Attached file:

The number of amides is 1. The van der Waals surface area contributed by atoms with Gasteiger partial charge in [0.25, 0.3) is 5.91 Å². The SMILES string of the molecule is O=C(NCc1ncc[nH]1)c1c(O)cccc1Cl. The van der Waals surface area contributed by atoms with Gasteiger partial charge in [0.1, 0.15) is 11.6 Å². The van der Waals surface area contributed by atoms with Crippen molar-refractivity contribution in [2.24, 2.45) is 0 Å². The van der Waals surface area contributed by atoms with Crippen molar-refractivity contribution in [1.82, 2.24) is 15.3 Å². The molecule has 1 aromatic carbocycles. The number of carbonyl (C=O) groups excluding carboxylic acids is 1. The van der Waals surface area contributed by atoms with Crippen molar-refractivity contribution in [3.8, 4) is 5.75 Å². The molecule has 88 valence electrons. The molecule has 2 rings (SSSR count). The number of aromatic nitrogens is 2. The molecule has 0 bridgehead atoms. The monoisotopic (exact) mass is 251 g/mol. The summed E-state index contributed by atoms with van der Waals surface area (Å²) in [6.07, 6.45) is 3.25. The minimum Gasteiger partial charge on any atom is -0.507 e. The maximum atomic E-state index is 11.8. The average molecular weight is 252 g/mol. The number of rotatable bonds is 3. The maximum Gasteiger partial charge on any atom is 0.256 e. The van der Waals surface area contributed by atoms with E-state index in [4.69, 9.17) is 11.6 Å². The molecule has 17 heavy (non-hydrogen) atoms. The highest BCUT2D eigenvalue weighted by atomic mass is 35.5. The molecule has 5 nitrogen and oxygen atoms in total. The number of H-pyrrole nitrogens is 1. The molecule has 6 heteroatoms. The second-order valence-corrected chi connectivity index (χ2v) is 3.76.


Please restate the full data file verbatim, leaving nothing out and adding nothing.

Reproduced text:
The number of amides is 1. The van der Waals surface area contributed by atoms with Gasteiger partial charge in [0.25, 0.3) is 5.91 Å². The SMILES string of the molecule is O=C(NCc1ncc[nH]1)c1c(O)cccc1Cl. The van der Waals surface area contributed by atoms with Gasteiger partial charge in [0.1, 0.15) is 11.6 Å². The van der Waals surface area contributed by atoms with Crippen molar-refractivity contribution in [2.24, 2.45) is 0 Å². The van der Waals surface area contributed by atoms with Crippen molar-refractivity contribution in [1.82, 2.24) is 15.3 Å². The molecule has 1 aromatic carbocycles. The number of carbonyl (C=O) groups excluding carboxylic acids is 1. The van der Waals surface area contributed by atoms with Crippen molar-refractivity contribution in [3.8, 4) is 5.75 Å². The molecule has 88 valence electrons. The molecule has 2 rings (SSSR count). The number of aromatic nitrogens is 2. The molecule has 0 bridgehead atoms. The monoisotopic (exact) mass is 251 g/mol. The summed E-state index contributed by atoms with van der Waals surface area (Å²) in [6.07, 6.45) is 3.25. The minimum Gasteiger partial charge on any atom is -0.507 e. The maximum atomic E-state index is 11.8. The average molecular weight is 252 g/mol. The number of rotatable bonds is 3. The maximum Gasteiger partial charge on any atom is 0.256 e. The van der Waals surface area contributed by atoms with E-state index in [4.69, 9.17) is 11.6 Å². The molecule has 17 heavy (non-hydrogen) atoms. The highest BCUT2D eigenvalue weighted by atomic mass is 35.5. The molecule has 5 nitrogen and oxygen atoms in total. The number of H-pyrrole nitrogens is 1. The molecule has 6 heteroatoms. The second-order valence-corrected chi connectivity index (χ2v) is 3.76.